Richard C. Hottelet, 97, a longtime U.N. correspondent for CBS News who provided eyewitness accounts of World War II battles and was among the last surviving reporters mentored by the celebrated newsman Edward R. Murrow, died Wednesday in Wilton, Conn. No cause of death was given.

Mr. Hottelet was part of the team of London-based war correspondents known as "Murrow's Boys" for their association with the European news director of CBS News. Considered one of the finest news teams ever assembled, the group included Eric Sevareid and William L. Shirer.

The American-born Mr. Hottelet was studying in Berlin, in the native land of his immigrant parents, when he joined the United Press wire service to earn pocket money, but his resourcefulness and the deepening world crisis transformed him into one of the more prominent journalists reporting from Germany.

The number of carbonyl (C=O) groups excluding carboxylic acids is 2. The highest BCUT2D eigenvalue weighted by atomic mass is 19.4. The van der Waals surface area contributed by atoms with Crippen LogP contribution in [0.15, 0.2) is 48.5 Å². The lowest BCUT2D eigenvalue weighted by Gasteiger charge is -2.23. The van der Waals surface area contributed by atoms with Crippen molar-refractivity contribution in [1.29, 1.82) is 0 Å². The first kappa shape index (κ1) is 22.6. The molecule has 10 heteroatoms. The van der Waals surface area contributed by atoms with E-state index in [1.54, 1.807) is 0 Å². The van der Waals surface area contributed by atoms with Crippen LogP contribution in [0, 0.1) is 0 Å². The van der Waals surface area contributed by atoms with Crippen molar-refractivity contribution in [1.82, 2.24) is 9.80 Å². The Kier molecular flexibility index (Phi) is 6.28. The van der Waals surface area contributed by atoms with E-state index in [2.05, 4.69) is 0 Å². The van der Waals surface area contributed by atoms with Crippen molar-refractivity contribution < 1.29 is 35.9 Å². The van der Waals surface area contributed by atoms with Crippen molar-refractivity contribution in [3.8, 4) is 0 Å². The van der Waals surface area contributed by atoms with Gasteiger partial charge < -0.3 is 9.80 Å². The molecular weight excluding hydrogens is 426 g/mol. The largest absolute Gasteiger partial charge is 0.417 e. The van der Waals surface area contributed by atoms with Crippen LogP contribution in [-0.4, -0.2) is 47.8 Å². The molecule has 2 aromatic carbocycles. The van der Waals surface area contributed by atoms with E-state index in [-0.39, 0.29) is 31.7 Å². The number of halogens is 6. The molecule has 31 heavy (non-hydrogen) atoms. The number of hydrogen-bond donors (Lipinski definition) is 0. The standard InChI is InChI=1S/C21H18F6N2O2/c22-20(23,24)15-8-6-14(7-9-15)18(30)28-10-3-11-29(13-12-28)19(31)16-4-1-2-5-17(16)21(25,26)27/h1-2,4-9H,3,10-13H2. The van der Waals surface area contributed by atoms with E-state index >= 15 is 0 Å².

He was a consistent irritant to the Nazis and courted arrest several times while reporting on the deportation of Jews.

With his Gestapo file growing, he was arrested in 1941 on espionage charges and spent four months in confinement while being interrogated harshly. He and another American were freed in exchange for two Germans detained as spies in the United States.

Mr. Hottelet was hired by Murrow in time to cover the Normandy invasion of June 6, 1944.

He served as CBS's U.N. correspondent from 1960 until retiring from the network in 1985. Since 2006, he had been a lecturer at George Washington University. - Washington Post